Switzerland: Tunnels and Bridges

I have an irrational fear of disused industrial spaces: large abandoned warehouses freak me out, especially when they have derelict, decaying doors. Don’t ask me why: i already caveated it with ‘irrational’. Once i stayed in Belgium at the end of a street of warehouses (it was a budget hotel…): the walk home at the end of an evening was so traumatic that i eventually opted to walk the much longer indirect route. Going around the problem rather than tackling it head on. The Swiss would have gone under it.

Switzerland

There are many tunnels here, some so short, that you catapult through with a short blink, others so long that you cross mountain ranges, so long that you lose memory of the light. All are dark, all lost spaces. Tunnels are cheating, and the earth knows it. Tunnels steal space from rocky mass: they make mockery of the landscape, subverting it through pickaxe and dynamite, barrow and train. Tunnels don’t break a sweat with the climb: they reach down through the cracks and fissures, taking the low road, taking the cold road.

Bridges soar: concrete beams carry forces along engineered lines. They are a triumph of aesthetic violence, an equilibrium of entropy and art. Bridges partition air, creating arcs and arches, solidifying space, conjoining disparate edges. They complete and traverse. Bridges are beautiful, either through simplicity or guile.

Switzerland

Tunnels have none of this: they are all bleak mass. Shale and power. Tunnels are about removal and loss. They are wrung from the earth, carved and shattered, blown and chipped. The earth resists the tunnel, denies progress, resents completion.

Rock is a fickle thing: sometimes solid, immovable, ‘standing like a rock’, to be ‘my rock’, a rock in times of trouble, but sometimes frail, friable, rotten and loose, splintered shales and sandstone slipping, rock slides, rock falls, collapse and catastrophe, shifting, biting, trapping, moving, earthquakes and volcanoes spewing forth molten rock, punishing, pushing, progressing, sometimes geologic but sometimes immediate in it’s timescale, never certain, never truly solid, changing colour in the wet: smoothed and polished, washed and tumbled, hard yet sculpted by water or the hand of man, made beautiful yet with that beauty fragility and risk, the sculpture cracked, the mountain hewn, the flint knapped, the ragged edges ground to dust.

When you fracture flint you can see the conchoidal fracture: concentric rings of warbled stone that look like frozen ripples in a lake. The tension within exhibited for all to see: frozen power and grace. Stone is like this: the outside rough and weathered, the beauty within. Frozen at formation and teased out by artist and architect, or simply the action of sun and ice.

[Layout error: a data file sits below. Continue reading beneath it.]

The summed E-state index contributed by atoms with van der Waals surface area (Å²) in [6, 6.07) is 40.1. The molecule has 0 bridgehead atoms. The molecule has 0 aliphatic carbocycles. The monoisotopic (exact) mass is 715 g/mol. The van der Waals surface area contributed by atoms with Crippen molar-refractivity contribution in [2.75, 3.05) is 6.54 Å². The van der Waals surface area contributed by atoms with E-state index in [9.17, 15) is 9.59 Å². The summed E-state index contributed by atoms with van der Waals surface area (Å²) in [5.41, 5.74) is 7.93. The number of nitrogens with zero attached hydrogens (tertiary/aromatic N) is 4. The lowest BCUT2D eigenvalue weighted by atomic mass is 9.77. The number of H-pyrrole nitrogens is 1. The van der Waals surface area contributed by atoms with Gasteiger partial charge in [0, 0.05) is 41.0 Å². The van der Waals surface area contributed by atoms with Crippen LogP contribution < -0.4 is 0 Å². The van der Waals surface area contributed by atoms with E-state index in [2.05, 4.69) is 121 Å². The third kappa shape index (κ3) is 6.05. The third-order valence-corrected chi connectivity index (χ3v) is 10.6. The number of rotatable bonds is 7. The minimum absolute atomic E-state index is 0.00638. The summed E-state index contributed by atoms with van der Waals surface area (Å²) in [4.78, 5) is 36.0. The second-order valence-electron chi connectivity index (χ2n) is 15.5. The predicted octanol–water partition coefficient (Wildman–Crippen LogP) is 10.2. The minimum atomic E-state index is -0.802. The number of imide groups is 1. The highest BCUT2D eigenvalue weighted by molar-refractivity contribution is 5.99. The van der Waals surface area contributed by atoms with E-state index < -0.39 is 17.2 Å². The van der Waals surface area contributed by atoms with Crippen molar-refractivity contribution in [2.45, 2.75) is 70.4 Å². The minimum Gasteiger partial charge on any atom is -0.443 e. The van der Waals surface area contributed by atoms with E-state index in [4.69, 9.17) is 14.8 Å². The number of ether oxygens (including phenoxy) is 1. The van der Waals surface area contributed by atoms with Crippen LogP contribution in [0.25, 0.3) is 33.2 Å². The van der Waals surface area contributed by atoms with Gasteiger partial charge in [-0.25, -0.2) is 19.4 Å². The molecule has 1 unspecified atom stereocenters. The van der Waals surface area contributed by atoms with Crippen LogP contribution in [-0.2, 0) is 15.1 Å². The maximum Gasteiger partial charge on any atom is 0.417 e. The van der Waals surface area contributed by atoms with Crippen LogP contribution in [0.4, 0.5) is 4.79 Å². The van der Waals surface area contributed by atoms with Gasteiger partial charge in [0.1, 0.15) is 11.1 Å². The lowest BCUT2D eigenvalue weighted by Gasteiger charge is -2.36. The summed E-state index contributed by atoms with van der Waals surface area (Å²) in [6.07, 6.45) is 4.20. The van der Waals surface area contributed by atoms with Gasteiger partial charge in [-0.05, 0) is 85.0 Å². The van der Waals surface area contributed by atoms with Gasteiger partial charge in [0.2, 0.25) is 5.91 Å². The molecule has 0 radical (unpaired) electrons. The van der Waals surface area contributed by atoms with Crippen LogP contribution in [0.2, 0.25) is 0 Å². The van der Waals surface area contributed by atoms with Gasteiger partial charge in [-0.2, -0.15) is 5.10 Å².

Switzerland

We can imagine the bridge designer standing at the edge of the abyss: staring into the void, captivated by the vista that stretches around them, horizon to horizon, the shape of the mountains, the curve of the river, calculating the span, estimating the reach, thinking about loads and forces, newtons and pounds, traffic volumes and pedestrian views. Bridges are the sweep of pencil curving across the paper, the graphite gliding smoothly, completing the art. Bridges are cables and decks, suspension and cantilever, redirected force and leveraged power.

The cables of bridges are spun in place: looms running up and down the wire, interlocking, interlacing, weaving and twisting, tiny strands uniting in strength and tension. In some sense, they are single strands, a hairs width, twined and intertwined into enormous hanks of potential and tension.

Switzerland

Bridges impinge upon the landscape, they are part of the landscape, they extend the reach of our journey, the distance the last stride. We talk about ‘bridging a gap’, as if the gap must be closed, the circle complete. We bridge between spaces: to bridge is to connect, to align, to cross. We bridge the divide, we bridge a gap in understanding. Without the bridge there is simply ignorance: it completes the knowledge, it empowers exploration.

We ‘build bridges’ when we want to reconcile, when we wants to befriend, when we want to close years of conflict through simple acts of conversation and connection. We build bridges of olive branches, reaching out, across that which separates us. The bridge is literally the symbol of connection: a disjointed bridge would collapse.

There’s an interesting thing about arches: they can crack and move in three places before they collapse: they are resilient through design, through form, resilient through their actual beauty. The Romans knew this: it’s the keystone that locks them in place. You can build one yourself out of bricks: build a wooden former, then lay bricks sideways over it, until you lock it with the keystone. You can remove the wooden former and the arch remains intact: the forces locked in. The weight is not lost, held or displaced: it’s transferred, moved sideways and down until the earth itself can bear it. Arches are almost magical in the way they transfer force through simple beauty.